When you’ve just spent 15 hours hurling through the air in a metal tube, it’s probably good to: one, not leave your camera on the plane, and two, not chug nearly a liter of water before passing through airport security.
When I arrived in Japan last July, I promptly did both of those (and yes, in case you’re wondering, I did get my camera back, and I did vomit up the water shortly after). These were among the first lessons I learned in the land of the rising sun.
This incident was only the beginning of an important journey for me, a voyage that took place across three weeks in central-southern Japan.
Early on in my first homestay, I faced a challenging foe: nattō, fermented soybeans, was served to me for breakfast. Such a repulsive taste belonged to one of a plethora of foods I would never have thought of trying back home.
I admit it, I barely ate the nattō. It was too gross (that would have been the better time to puke). Other foods, however, I found to be quite delicious, such as pork ramen, swordfish, and “wieneryaki,” a modified version of takoyaki, a ball-shaped food containing tako, or octopus, to have have a pork wiener cooked inside it instead.
As someone who grew up in a kosher household, I never would have expected myself to ever eat these foods. However, sampling new foods gave me the opportunity to experience different flavor combinations and truly discover the meaning of umami.
But further challenges were still to come.
At the welcome banquet for my tour group, all the exchange students were invited up to learn and then dance the traditional Awa Dance of Tokushima Prefecture, with a free history and culture lesson thrown in as an added bonus.
Anyone who knows me knows I am very uncomfortable with dancing, especially in front of others.
But I tried. I failed. And it was embarrassing (everybody gave me a pass).
To my dismay, during my second homestay my tour group went to a museum featuring the Yosakoi Naruko Dance in Kōchi Prefecture.
What happened next will shock you.
I danced, and I had fun. And all the while, I was able to learn about a second dance that is featured in an annual festival.
I cannot forget to mention that I also had the opportunity to see major cultural landmarks, such as castles, and I got to bathe in hot springs. But those are long, in-depth stories that either require too much or too little detail to be told properly in the medium of a newspaper.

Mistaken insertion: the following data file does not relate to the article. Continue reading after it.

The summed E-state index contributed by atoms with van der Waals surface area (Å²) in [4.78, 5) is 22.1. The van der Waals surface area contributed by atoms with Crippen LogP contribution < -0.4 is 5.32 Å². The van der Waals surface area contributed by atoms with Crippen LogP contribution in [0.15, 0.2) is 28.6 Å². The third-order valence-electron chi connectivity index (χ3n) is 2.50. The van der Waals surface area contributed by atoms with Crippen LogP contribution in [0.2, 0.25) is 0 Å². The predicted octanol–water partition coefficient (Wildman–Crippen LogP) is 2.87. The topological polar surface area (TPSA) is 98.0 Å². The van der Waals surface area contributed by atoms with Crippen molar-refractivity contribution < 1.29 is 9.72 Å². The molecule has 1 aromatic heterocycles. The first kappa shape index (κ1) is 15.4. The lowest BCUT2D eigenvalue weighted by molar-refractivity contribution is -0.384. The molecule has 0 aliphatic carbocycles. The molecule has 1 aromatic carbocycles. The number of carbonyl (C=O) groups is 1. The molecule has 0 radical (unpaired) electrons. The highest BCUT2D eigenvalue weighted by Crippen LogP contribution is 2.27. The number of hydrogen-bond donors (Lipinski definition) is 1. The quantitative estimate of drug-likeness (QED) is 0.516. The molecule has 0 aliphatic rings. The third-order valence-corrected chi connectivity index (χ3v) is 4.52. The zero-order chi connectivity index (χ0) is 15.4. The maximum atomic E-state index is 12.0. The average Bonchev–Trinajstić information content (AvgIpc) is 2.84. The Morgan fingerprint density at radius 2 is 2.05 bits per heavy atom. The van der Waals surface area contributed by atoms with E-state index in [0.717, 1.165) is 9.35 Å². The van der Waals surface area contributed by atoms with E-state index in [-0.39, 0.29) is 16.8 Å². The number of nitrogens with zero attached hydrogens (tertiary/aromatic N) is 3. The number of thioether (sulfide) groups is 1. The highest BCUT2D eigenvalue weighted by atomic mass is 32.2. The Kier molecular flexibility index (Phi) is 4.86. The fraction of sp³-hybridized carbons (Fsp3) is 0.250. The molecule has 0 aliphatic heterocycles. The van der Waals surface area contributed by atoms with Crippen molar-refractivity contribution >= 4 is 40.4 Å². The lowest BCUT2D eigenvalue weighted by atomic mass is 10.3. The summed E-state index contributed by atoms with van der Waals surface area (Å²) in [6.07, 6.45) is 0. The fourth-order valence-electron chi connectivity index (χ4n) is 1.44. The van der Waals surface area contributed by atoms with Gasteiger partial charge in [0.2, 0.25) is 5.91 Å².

I consider the opportunity to learn about and experience the traditions and culture of Japan invaluable. It isn’t always easy to experience and learn about another culture, especially when you don’t have a good understanding of the language.
Japanese is an interesting language, when you take a look at it. There are four character sets, and you must have mastery of all four to fully grasp the Japanese language.
I spent the week leading up to my trip trying to learn basic Japanese. Nevertheless, I arrived in Japan and quickly realized that I knew significantly less Japanese than I thought.
As a determined individual, I couldn’t let this slide, and so I set to work trying to further my understanding of Japanese.
This is the point where I casually mention that I’m an otaku (disclaimer: I gained the title in Japan. I am not a self-proclaimed otaku). I love watching anime and reading manga. So when I found my way into a bookstore at a Japanese mall, I went and purchased some manga.
My logic was this: by reading manga, I will be able to read Japanese better.
But as most people know, just being able to read a language does not make you in any way fluent.
During my homestay in Ehime Prefecture, I went to visit the school of one of my host sisters, where I got to sit in on a cooking class. The catch: to eat lunch, I had to help cook and clean, and all the directions were in Japanese.
Through my so-so knowledge of Japanese, I was able to understand enough of the directions to prepare lunch and successfully keep myself fed.
Throughout my trip, I made every effort to pick up new words in Japanese and also speak Japanese. I even spent the last week of my trip staying up until 1 a.m. each night to watch new anime episodes air.
The impact of the immersion was quite large: during my Eagle Court of Honor, I spoke to my family’s Japanese homestay guests in Japanese, and I decided to further my knowledge of the language by taking Japanese language courses here in college.
The three weeks I spent in Japan were more than just fun. They were life-changing. I was able to get exposure to new foods, a new culture, and a new language, and all the while I felt welcome. I would gladly take the opportunity to have an experience like this in the future, and if you have such an opportunity open up to you, I encourage you to take it.